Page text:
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I need to calculate age from DOB in one single line. I found the following by searching the web:

(datediff (month, DOBColumn, GETDATE())/12) as age

However, it only works on months and there is subsequently a small margin of error which I can't really live with since this software is for races with age groups. I don't want to create a function/SP.

(datediff (month, DOBColumn, GETDATE())/12) as age

However, it only works on months and there is subsequently a small margin of error which I can't really live with since this software is for races with age groups. I don't want to create a function/SP.

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as you noticed, datediff ( month of 31/12/2008 vs 01/01/2009 returns 1 and not 0...

Kelvin

declare @dt datetime

set @dt='02/04/1999'

select (datediff (YEAR, @dt, GETDATE())) as age --result is 10

GO

```
declare @dt datetime
set @dt='02/04/1999'
select (datediff (YEAR, @dt, GETDATE())) as age --result is 10
GO
declare @dt datetime
set @dt='03/04/1999'
select (datediff (YEAR, @dt, GETDATE())) as age --result is 10
GO
declare @dt datetime
set @dt='02/01/2009'
select (datediff (year, @dt, GETDATE())) as age --result is 0
GO
declare @dt datetime
set @dt='02/07/1980'
select (datediff (year, @dt, GETDATE())) as age --result is 29
GO
```

declare @dt datetime

set @dt='07/07/1980'

select (datediff (month, @dt, GETDATE())/12) as age --result is 28

GO

I'm currently trying:

SELECT DOB, CONVERT(int, DATEDIFF(day, DOB, GETDATE()) / 365.25) AS age

FROM tbEntrant

But it has variable results for today, some days on 26th are correct and others not.

declare @dt datetime

set @dt='07/07/1980'

select floor(CONVERT(decimal(5,2)

GO

```
declare @dt datetime
set @dt='09/07/1980'
select (datediff (year, @dt, GETDATE())) as age --result is 29
GO
declare @dt datetime
set @dt='09/07/1980'
select floor(CONVERT(decimal(5,2), datediff (month, @dt, GETDATE()))/12.00) as age --28
GO
```

```
declare @dt datetime
set @dt='07/07/1980'
select floor(CONVERT(decimal(5,2), datediff (month, convert(datetime,@dt,120), GETDATE()))/12.00) as age --28
GO
```

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declare @dt datetime
set @dt='23 Apr 2009 13:26:57:153'
select floor(CONVERT(decimal(5,2), datediff (month, convert(datetime,@dt,120), GETDATE()))/12.00) as age --28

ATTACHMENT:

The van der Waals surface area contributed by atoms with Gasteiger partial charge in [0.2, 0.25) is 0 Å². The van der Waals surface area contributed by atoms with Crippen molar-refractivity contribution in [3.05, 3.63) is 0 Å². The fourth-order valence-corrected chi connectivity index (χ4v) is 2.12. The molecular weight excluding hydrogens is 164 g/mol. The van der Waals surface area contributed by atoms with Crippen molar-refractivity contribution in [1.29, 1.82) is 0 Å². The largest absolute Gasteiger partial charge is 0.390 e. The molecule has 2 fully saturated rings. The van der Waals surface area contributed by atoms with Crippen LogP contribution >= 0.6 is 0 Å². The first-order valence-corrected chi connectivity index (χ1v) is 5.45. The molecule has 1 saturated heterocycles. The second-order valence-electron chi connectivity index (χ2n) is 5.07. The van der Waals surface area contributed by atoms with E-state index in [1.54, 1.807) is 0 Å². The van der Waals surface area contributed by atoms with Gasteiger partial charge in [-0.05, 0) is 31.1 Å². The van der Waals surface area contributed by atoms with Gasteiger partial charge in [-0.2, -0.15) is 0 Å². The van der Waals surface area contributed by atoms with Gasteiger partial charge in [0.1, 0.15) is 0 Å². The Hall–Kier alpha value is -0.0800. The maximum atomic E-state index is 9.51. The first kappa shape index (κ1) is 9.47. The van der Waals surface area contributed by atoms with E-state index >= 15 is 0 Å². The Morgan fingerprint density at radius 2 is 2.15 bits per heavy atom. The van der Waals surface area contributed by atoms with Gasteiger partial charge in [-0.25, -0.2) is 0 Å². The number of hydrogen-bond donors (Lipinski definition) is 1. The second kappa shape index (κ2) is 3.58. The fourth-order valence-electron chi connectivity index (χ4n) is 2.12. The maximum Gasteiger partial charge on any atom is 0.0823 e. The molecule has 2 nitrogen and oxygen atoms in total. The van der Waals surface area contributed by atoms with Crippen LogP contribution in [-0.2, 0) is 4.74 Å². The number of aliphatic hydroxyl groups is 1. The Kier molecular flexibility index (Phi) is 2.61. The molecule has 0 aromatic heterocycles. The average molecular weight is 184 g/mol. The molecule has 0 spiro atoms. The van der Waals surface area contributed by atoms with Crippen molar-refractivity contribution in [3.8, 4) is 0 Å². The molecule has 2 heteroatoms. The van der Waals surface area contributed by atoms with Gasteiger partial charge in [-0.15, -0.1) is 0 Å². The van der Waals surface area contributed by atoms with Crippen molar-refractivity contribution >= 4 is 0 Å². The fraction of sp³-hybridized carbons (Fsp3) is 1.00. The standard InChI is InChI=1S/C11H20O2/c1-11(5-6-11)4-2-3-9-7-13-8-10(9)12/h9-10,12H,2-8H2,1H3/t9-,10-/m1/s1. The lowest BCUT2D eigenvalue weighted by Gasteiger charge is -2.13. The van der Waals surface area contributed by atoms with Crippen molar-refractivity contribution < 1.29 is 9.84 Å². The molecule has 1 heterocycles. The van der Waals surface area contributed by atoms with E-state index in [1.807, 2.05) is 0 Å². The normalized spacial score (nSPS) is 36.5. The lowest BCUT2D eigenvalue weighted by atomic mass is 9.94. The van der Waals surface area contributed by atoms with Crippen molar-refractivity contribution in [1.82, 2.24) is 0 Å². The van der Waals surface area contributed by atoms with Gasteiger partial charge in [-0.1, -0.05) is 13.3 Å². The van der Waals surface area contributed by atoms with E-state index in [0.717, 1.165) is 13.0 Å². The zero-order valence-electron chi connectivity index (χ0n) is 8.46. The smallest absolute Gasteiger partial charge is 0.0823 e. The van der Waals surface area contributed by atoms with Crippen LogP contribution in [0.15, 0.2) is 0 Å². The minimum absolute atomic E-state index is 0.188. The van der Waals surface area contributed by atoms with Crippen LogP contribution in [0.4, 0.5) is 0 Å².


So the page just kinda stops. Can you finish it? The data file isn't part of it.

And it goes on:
GO
declare @dt datetime
set @dt='2009/04/23'
select floor(CONVERT(decimal(5,2), datediff (month, convert(datetime,@dt,120), GETDATE()))/12.00) as age --28
GO
declare @dt datetime
set @dt='Apr 23 1999 1:26PM'
select floor(CONVERT(decimal(5,2), datediff (month, convert(datetime,@dt,120), GETDATE()))/12.00) as age --28
GO
declare @dt datetime
set @dt='23 Mar 1950'
select floor(CONVERT(decimal(5,2), datediff (month, convert(datetime,@dt,120), GETDATE()))/12.00) as age --28
GO
```

declare @dt datetime

set @dt='23 May 1950'

select floor(CONVERT(decimal(5,2)

GO

declare @dt datetime

set @dt='23 Jun 1950'

select floor(CONVERT(decimal(5,2)

GO

declare @dt datetime

set @dt='29 May 1950'

select floor(CONVERT(decimal(5,2)

GO

declare @dt datetime

set @dt='1 Jun 1950'

select floor(CONVERT(decimal(5,2)

GO

declare @dt datetime

set @dt='19500527'

select year(getdate() - @dt -1) - 1900 as age

I believe the reas0n you have to subtract -1 days is because '1900-01-01' = 0 so simply subtracting the base year of 1900 still leaves a one day rounding error.

The trouble with both this and Ritesh's solution is that they bomb out if the data is not a typical year (ie. year is 9000), which mine doesn't. I can't change my customer's data so I need a failproof solution and I'm willing to tolerate the minor errors in my current solution (some of the current days don't work out the year correctly - maybe 365.25 is the wrong year to use?).

The rules for leap years are:

In general terms the algorithm for calculating a leap year is as follows...

A year will be a leap year if it is divisible by 4 but not by 100. If a year is divisible by 4 and by 100, it is not a leap year unless it is also divisible by 400.

Thus years such as 1996, 1992, 1988 and so on are leap years because they are divisible by 4 but not by 100. For century years, the 400 rule is important. Thus, century years 1900, 1800 and 1700 while all still divisible by 4 are also exactly divisible by 100. As they are not further divisible by 400, they are not leap years.

Having supplied that, I'm not even goiung to attempt to dream up a solution to handle this.

Kelvin

Microsoft SQL Server 2005

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how about (datediff (day, DOBColumn, GETDATE())) as age

Gary